However, while interesting, there was not much sense of support or direction throughout the harmony to truly add any spirit to the song. “Mad” was the exception, which had a strong and likeable harmonic progression in the piano that really drove the song. It helped that the interlude before it prepped us for the harmony, or else it may have gotten lost in the texture. It was great that nothing came off as boring or dull, but it was sometimes a little too weird for what the rest of the song had. At least it was consistent, which I would take in an album over a massive separation in quality from song to song. It did keep its integrity and gave the album a unique twist, which is always accepted. As a musician, it simply sounds like Solange needs a bit of work to do on her harmonic language. The harmonies were important but never really supportive.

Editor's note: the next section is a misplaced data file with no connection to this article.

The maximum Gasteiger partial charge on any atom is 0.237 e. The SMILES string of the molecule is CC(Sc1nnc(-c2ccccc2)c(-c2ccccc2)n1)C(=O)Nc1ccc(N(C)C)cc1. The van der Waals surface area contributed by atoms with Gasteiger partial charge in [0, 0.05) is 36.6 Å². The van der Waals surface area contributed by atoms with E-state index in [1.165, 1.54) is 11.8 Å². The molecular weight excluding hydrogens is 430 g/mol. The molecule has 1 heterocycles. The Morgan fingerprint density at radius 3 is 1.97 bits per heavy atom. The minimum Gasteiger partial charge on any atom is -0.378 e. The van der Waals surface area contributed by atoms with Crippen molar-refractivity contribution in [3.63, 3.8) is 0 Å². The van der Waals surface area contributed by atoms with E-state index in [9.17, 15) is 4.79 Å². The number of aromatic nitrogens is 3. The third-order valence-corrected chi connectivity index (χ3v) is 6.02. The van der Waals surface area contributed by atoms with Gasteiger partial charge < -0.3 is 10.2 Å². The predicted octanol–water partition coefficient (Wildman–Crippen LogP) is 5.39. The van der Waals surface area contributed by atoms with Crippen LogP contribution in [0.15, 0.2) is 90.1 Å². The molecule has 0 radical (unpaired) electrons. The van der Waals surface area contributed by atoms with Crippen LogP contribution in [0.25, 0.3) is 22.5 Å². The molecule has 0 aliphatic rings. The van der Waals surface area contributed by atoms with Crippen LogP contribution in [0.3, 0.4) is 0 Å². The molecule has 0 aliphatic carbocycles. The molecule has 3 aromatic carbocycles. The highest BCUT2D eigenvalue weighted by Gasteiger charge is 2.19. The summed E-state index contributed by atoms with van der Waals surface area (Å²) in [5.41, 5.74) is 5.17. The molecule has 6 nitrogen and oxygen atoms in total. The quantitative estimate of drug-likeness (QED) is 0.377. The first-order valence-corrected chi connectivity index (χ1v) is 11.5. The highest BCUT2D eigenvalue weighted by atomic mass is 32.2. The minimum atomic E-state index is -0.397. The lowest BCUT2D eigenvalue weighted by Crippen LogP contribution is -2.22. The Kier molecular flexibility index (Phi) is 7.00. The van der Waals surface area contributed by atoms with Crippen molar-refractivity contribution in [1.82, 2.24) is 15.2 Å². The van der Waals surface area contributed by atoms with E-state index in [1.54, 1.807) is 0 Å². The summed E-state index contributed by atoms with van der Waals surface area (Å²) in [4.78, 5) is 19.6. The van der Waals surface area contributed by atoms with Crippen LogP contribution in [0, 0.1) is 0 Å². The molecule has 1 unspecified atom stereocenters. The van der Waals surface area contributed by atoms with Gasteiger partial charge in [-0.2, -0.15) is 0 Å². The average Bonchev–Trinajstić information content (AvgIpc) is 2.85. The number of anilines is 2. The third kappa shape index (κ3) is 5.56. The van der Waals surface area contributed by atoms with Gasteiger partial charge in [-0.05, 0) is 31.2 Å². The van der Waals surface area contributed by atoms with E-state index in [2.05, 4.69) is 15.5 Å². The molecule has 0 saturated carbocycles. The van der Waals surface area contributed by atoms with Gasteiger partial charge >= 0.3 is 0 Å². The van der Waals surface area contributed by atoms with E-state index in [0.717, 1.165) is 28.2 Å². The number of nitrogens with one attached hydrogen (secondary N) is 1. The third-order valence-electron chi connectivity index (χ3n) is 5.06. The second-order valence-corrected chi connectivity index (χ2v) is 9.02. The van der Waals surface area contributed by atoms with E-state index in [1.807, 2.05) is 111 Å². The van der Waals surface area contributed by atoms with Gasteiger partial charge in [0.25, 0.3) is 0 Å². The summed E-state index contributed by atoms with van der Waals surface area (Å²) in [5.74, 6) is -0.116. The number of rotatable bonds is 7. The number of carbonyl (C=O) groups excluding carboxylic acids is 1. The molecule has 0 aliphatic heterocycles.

Smooth and steady is never a bad thing, especially since it is deceivingly difficult to do. A Seat at the Table gets its wonderful consistency from the soothing beats of the rhythm section that go together nicely with the layer of vocals, piano and electronics. The songs “Rise” and “Don’t Touch My Hair” had the most effective timbres because it included strong builds and textural changes while still maintaining the feeling of smoothness and jive. The other songs didn’t quite have those nice builds or sense of motion.